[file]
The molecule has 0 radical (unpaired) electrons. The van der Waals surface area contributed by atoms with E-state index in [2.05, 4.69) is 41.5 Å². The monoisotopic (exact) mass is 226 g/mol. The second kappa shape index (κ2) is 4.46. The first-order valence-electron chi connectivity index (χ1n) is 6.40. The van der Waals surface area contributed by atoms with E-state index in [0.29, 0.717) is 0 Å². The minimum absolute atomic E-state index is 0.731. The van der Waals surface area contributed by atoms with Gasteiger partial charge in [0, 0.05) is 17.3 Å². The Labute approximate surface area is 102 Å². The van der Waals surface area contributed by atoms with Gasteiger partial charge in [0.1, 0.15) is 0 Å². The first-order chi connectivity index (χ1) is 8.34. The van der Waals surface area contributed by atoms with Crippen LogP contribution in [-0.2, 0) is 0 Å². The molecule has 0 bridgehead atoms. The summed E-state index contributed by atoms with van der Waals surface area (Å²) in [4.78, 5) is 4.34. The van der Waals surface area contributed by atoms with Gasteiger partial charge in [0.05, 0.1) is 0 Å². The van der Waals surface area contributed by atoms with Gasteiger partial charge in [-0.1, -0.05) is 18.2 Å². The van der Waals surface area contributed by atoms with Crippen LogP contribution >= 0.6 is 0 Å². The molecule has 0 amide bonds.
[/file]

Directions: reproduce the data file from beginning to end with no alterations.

The molecule has 0 radical (unpaired) electrons. The van der Waals surface area contributed by atoms with E-state index in [2.05, 4.69) is 41.5 Å². The monoisotopic (exact) mass is 226 g/mol. The second kappa shape index (κ2) is 4.46. The first-order valence-electron chi connectivity index (χ1n) is 6.40. The van der Waals surface area contributed by atoms with E-state index in [0.29, 0.717) is 0 Å². The minimum absolute atomic E-state index is 0.731. The van der Waals surface area contributed by atoms with Gasteiger partial charge in [0, 0.05) is 17.3 Å². The Labute approximate surface area is 102 Å². The van der Waals surface area contributed by atoms with Gasteiger partial charge in [0.1, 0.15) is 0 Å². The first-order chi connectivity index (χ1) is 8.34. The van der Waals surface area contributed by atoms with Crippen LogP contribution in [-0.2, 0) is 0 Å². The molecule has 0 bridgehead atoms. The summed E-state index contributed by atoms with van der Waals surface area (Å²) in [4.78, 5) is 4.34. The van der Waals surface area contributed by atoms with Gasteiger partial charge in [0.05, 0.1) is 0 Å². The van der Waals surface area contributed by atoms with Gasteiger partial charge in [-0.1, -0.05) is 18.2 Å². The van der Waals surface area contributed by atoms with Crippen LogP contribution >= 0.6 is 0 Å². The molecule has 0 amide bonds.